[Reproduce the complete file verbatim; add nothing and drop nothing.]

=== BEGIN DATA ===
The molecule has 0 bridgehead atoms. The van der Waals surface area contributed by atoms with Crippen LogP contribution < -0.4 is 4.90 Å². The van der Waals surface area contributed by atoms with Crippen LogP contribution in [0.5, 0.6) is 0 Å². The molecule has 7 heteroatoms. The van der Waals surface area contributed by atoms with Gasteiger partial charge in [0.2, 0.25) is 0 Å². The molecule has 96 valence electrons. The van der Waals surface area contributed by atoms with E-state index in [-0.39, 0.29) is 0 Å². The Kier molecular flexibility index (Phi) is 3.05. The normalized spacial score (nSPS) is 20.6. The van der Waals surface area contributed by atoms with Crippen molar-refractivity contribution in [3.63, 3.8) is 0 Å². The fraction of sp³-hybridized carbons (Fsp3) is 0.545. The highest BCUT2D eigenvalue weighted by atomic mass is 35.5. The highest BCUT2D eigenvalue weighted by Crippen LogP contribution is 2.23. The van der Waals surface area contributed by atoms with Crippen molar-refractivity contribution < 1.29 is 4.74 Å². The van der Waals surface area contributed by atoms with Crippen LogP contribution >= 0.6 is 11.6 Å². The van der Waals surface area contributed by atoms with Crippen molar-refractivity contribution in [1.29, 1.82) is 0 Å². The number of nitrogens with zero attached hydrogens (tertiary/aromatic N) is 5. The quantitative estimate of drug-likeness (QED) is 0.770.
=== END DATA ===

The molecule has 0 bridgehead atoms. The van der Waals surface area contributed by atoms with Crippen LogP contribution < -0.4 is 4.90 Å². The van der Waals surface area contributed by atoms with Crippen LogP contribution in [0.5, 0.6) is 0 Å². The molecule has 7 heteroatoms. The van der Waals surface area contributed by atoms with Gasteiger partial charge in [0.2, 0.25) is 0 Å². The molecule has 96 valence electrons. The van der Waals surface area contributed by atoms with E-state index in [-0.39, 0.29) is 0 Å². The Kier molecular flexibility index (Phi) is 3.05. The normalized spacial score (nSPS) is 20.6. The van der Waals surface area contributed by atoms with Crippen molar-refractivity contribution in [3.63, 3.8) is 0 Å². The fraction of sp³-hybridized carbons (Fsp3) is 0.545. The highest BCUT2D eigenvalue weighted by atomic mass is 35.5. The highest BCUT2D eigenvalue weighted by Crippen LogP contribution is 2.23. The van der Waals surface area contributed by atoms with Crippen molar-refractivity contribution < 1.29 is 4.74 Å². The van der Waals surface area contributed by atoms with Crippen LogP contribution >= 0.6 is 11.6 Å². The van der Waals surface area contributed by atoms with Crippen molar-refractivity contribution in [1.29, 1.82) is 0 Å². The number of nitrogens with zero attached hydrogens (tertiary/aromatic N) is 5. The quantitative estimate of drug-likeness (QED) is 0.770.